Failure to follow the bid preparation instructions precisely—for example, by overlooking a submission deadline or a required piece of documentation—is an easily avoided way to get eliminated from consideration. The goal of the RFP process is to make it easier for the customer to compare proposals. By defining the project design and bid submission terms in advance, the customer is able to make an apples-to-apples comparison when evaluating bids. This is in contrast to the apples-to-oranges comparison that customers must make when evaluating design-build proposals, where different contractors are invariably proposing different technical solutions.
Finding solicitations. Before you can submit a proposal, you have to find the project solicitation. While it is not particularly difficult to locate projects to bid, the process can be time-consuming. Governmental agencies and local municipalities generally post RFP solicitations to their publicly accessible websites. Some of these websites allow you to sign up to receive email alerts whenever new RFPs are posted.
The challenge for specialty contractors is that these public entities tend to post all their bid solicitations in one place, meaning you might have to search through RFPs related to landscaping, water systems and roof replacement to find a PV project solicitation. A typical medium-sized city could have 10 pages of RFPs, and searching through these solicitations might uncover one solar RFP or none at all. If you multiply this example across various public-sector entities and websites, you can see how tracking RFPs quickly requires a significant investment of time.
Another option for finding solicitations is to pay for a service that tracks and aggregates RFPs and sends you daily email alerts. Companies such as BidSync (bidsync.com) and Onvia (onvia.com) offer these services and allow you to customize your search criteria to specific geographic areas and types of projects. These options are a worthwhile investment if your service area is large enough to generate many RFPs and you intend to respond to a majority of solicitations.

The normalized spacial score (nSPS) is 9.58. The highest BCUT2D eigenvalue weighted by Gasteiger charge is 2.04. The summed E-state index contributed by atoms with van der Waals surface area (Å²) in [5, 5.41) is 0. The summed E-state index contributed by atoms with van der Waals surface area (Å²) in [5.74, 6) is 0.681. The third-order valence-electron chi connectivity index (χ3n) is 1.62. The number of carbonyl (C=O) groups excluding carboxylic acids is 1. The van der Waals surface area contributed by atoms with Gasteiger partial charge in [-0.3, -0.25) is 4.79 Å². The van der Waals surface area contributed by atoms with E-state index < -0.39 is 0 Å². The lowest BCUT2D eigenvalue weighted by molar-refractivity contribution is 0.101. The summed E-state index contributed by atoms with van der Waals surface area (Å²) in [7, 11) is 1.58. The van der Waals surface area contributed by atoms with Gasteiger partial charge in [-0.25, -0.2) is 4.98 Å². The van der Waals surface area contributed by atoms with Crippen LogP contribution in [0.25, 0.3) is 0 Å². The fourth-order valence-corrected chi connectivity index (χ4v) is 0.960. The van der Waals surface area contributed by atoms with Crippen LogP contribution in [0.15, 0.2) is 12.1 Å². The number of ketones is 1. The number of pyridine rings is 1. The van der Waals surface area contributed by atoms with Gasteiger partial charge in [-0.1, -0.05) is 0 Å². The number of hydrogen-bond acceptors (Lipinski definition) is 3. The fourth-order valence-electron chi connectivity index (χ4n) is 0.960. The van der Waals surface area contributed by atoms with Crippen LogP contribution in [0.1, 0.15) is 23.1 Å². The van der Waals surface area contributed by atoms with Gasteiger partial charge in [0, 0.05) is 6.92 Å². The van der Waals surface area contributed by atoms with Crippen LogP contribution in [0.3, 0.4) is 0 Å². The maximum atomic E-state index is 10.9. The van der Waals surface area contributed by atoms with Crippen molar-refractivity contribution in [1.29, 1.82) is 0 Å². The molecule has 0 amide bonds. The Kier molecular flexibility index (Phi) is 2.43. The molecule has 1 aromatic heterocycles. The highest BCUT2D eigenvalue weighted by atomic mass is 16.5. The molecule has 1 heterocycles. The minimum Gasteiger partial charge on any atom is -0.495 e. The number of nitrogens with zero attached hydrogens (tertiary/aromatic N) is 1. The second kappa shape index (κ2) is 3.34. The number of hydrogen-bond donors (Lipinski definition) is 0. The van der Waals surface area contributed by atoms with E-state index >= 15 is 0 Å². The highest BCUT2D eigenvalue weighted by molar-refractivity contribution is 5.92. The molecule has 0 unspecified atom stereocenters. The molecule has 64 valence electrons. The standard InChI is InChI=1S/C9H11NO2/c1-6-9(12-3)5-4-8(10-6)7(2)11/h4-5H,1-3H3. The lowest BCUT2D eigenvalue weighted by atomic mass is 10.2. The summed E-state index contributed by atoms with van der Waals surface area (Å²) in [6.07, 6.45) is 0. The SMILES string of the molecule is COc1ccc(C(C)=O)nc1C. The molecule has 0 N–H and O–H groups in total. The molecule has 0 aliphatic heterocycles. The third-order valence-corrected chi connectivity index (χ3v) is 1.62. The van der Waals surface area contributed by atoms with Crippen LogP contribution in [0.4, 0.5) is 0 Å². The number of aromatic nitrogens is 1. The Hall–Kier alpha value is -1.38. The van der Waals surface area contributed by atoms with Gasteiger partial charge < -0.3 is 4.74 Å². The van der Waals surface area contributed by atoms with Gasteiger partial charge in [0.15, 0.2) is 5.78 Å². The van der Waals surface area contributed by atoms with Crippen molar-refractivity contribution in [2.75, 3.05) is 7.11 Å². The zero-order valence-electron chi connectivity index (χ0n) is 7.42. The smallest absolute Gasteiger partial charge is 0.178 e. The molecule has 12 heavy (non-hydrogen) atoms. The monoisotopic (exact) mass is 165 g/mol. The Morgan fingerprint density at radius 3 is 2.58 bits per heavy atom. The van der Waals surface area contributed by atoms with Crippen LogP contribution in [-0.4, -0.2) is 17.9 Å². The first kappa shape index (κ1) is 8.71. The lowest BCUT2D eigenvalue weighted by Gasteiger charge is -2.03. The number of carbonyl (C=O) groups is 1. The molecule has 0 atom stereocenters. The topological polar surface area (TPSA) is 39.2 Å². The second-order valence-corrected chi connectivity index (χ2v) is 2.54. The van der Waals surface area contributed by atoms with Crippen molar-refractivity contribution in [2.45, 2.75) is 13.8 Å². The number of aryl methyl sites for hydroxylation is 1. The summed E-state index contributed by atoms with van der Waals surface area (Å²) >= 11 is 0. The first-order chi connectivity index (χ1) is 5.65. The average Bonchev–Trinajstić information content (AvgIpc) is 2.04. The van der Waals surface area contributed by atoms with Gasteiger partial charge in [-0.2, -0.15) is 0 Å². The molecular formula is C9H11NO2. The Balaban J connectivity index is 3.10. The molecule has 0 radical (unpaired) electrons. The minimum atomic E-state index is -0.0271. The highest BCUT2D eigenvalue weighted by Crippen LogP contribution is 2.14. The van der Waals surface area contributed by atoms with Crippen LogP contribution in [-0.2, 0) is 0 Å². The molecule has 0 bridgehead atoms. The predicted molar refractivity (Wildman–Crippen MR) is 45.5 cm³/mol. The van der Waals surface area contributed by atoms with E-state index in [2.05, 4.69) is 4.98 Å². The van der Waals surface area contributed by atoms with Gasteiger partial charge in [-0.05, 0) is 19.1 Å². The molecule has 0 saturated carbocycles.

Responding to an RFP
Though the structure of individual RFPs varies somewhat, bid solicitations tend to adhere to accepted industry standards. Responding to an RFP generally follows a predictable five-step process.
Step 1: Review the documentation. The first step in the process is to review the RFP and the design documents. In most cases, the RFP itself is part of the contract, which means that the winning bidder will be held to all of its conditions and terms. Review the design documents carefully, as this is the design you will have to build unless the RFP allows for changes. The level of depth can vary from basic permit documents to highly detailed construction plans with complete equipment specifications. The less detailed the design, the more leeway the bidder has in determining installation specifics. Responding to very detailed designs with equipment specifications can take additional time, as you need to identify equipment that meets all the requirements.